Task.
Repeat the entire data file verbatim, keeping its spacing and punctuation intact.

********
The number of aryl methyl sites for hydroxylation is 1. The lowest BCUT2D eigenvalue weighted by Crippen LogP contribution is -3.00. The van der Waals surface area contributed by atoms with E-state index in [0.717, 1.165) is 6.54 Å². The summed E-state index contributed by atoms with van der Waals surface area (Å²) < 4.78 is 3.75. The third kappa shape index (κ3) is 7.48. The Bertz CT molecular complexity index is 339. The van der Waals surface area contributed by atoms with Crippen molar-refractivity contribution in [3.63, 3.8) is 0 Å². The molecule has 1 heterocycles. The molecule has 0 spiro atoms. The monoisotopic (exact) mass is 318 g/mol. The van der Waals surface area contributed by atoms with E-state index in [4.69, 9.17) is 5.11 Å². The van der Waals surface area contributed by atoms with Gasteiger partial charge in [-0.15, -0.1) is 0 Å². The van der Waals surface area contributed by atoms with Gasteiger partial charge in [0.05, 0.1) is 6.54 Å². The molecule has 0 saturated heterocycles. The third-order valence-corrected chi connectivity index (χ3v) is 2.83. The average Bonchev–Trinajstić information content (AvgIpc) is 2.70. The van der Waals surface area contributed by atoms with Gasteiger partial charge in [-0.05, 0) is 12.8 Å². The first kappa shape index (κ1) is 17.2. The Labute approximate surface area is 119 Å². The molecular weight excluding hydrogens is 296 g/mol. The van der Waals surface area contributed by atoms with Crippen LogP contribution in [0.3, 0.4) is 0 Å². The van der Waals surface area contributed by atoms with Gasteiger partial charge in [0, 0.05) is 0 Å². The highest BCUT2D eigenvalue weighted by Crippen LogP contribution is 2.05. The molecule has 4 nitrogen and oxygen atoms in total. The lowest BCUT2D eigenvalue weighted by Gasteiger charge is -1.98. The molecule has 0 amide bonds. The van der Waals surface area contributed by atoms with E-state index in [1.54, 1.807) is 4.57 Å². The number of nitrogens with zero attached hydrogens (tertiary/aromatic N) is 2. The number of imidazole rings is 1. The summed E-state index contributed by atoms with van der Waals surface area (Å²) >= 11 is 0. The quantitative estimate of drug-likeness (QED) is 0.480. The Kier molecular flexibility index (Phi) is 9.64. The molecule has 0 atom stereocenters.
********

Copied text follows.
The number of aryl methyl sites for hydroxylation is 1. The lowest BCUT2D eigenvalue weighted by Crippen LogP contribution is -3.00. The van der Waals surface area contributed by atoms with E-state index in [0.717, 1.165) is 6.54 Å². The summed E-state index contributed by atoms with van der Waals surface area (Å²) < 4.78 is 3.75. The third kappa shape index (κ3) is 7.48. The Bertz CT molecular complexity index is 339. The van der Waals surface area contributed by atoms with Crippen molar-refractivity contribution in [3.63, 3.8) is 0 Å². The molecule has 1 heterocycles. The molecule has 0 spiro atoms. The monoisotopic (exact) mass is 318 g/mol. The van der Waals surface area contributed by atoms with E-state index in [4.69, 9.17) is 5.11 Å². The van der Waals surface area contributed by atoms with Gasteiger partial charge in [-0.15, -0.1) is 0 Å². The van der Waals surface area contributed by atoms with Gasteiger partial charge in [0.05, 0.1) is 6.54 Å². The molecule has 0 saturated heterocycles. The third-order valence-corrected chi connectivity index (χ3v) is 2.83. The average Bonchev–Trinajstić information content (AvgIpc) is 2.70. The van der Waals surface area contributed by atoms with Gasteiger partial charge in [-0.05, 0) is 12.8 Å². The first kappa shape index (κ1) is 17.2. The Labute approximate surface area is 119 Å². The molecular weight excluding hydrogens is 296 g/mol. The van der Waals surface area contributed by atoms with Crippen LogP contribution in [0.3, 0.4) is 0 Å². The van der Waals surface area contributed by atoms with Gasteiger partial charge in [0, 0.05) is 0 Å². The highest BCUT2D eigenvalue weighted by Crippen LogP contribution is 2.05. The molecule has 4 nitrogen and oxygen atoms in total. The lowest BCUT2D eigenvalue weighted by Gasteiger charge is -1.98. The molecule has 0 amide bonds. The van der Waals surface area contributed by atoms with E-state index in [1.54, 1.807) is 4.57 Å². The number of nitrogens with zero attached hydrogens (tertiary/aromatic N) is 2. The number of imidazole rings is 1. The summed E-state index contributed by atoms with van der Waals surface area (Å²) >= 11 is 0. The quantitative estimate of drug-likeness (QED) is 0.480. The Kier molecular flexibility index (Phi) is 9.64. The molecule has 0 atom stereocenters.